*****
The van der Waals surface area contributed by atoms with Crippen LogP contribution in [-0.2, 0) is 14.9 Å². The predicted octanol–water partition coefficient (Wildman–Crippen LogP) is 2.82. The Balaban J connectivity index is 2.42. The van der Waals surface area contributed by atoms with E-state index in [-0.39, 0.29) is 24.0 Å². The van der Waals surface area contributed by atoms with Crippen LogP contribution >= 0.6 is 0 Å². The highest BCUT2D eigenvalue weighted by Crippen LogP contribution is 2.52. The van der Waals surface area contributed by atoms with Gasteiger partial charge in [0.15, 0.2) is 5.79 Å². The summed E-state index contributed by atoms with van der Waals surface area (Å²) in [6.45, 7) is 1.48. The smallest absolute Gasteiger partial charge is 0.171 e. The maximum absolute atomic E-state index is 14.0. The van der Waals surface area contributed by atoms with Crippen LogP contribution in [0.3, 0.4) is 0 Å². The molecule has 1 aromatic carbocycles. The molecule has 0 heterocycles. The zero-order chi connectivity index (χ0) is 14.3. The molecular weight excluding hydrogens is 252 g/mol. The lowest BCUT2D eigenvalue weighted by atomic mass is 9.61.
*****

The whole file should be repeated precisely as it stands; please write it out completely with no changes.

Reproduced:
The van der Waals surface area contributed by atoms with Crippen LogP contribution in [-0.2, 0) is 14.9 Å². The predicted octanol–water partition coefficient (Wildman–Crippen LogP) is 2.82. The Balaban J connectivity index is 2.42. The van der Waals surface area contributed by atoms with E-state index in [-0.39, 0.29) is 24.0 Å². The van der Waals surface area contributed by atoms with Crippen LogP contribution >= 0.6 is 0 Å². The highest BCUT2D eigenvalue weighted by Crippen LogP contribution is 2.52. The van der Waals surface area contributed by atoms with Gasteiger partial charge in [0.15, 0.2) is 5.79 Å². The summed E-state index contributed by atoms with van der Waals surface area (Å²) in [6.45, 7) is 1.48. The smallest absolute Gasteiger partial charge is 0.171 e. The maximum absolute atomic E-state index is 14.0. The van der Waals surface area contributed by atoms with Crippen LogP contribution in [0.3, 0.4) is 0 Å². The molecule has 1 aromatic carbocycles. The molecule has 0 heterocycles. The zero-order chi connectivity index (χ0) is 14.3. The molecular weight excluding hydrogens is 252 g/mol. The lowest BCUT2D eigenvalue weighted by atomic mass is 9.61.